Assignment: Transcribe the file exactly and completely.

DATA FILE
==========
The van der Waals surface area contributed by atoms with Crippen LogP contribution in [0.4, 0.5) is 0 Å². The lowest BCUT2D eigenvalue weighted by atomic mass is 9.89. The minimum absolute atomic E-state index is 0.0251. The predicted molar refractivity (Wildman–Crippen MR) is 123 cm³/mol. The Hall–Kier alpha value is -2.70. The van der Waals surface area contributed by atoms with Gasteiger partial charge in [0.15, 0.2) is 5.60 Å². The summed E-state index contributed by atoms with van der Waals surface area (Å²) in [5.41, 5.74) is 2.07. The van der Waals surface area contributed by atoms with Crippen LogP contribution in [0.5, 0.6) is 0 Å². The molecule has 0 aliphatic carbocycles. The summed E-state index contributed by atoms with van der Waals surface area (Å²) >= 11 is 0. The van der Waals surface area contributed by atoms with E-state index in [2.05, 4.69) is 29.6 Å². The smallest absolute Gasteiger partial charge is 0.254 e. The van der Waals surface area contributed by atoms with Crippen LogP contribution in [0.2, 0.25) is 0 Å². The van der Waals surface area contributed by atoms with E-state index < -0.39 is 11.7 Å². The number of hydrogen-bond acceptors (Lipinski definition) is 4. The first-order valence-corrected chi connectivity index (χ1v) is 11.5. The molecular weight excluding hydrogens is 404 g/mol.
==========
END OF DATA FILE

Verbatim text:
The van der Waals surface area contributed by atoms with Crippen LogP contribution in [0.4, 0.5) is 0 Å². The lowest BCUT2D eigenvalue weighted by atomic mass is 9.89. The minimum absolute atomic E-state index is 0.0251. The predicted molar refractivity (Wildman–Crippen MR) is 123 cm³/mol. The Hall–Kier alpha value is -2.70. The van der Waals surface area contributed by atoms with Gasteiger partial charge in [0.15, 0.2) is 5.60 Å². The summed E-state index contributed by atoms with van der Waals surface area (Å²) in [5.41, 5.74) is 2.07. The van der Waals surface area contributed by atoms with Crippen LogP contribution in [0.5, 0.6) is 0 Å². The molecule has 0 aliphatic carbocycles. The summed E-state index contributed by atoms with van der Waals surface area (Å²) >= 11 is 0. The van der Waals surface area contributed by atoms with E-state index in [2.05, 4.69) is 29.6 Å². The smallest absolute Gasteiger partial charge is 0.254 e. The van der Waals surface area contributed by atoms with Crippen LogP contribution in [0.2, 0.25) is 0 Å². The van der Waals surface area contributed by atoms with E-state index < -0.39 is 11.7 Å². The number of hydrogen-bond acceptors (Lipinski definition) is 4. The first-order valence-corrected chi connectivity index (χ1v) is 11.5. The molecular weight excluding hydrogens is 404 g/mol.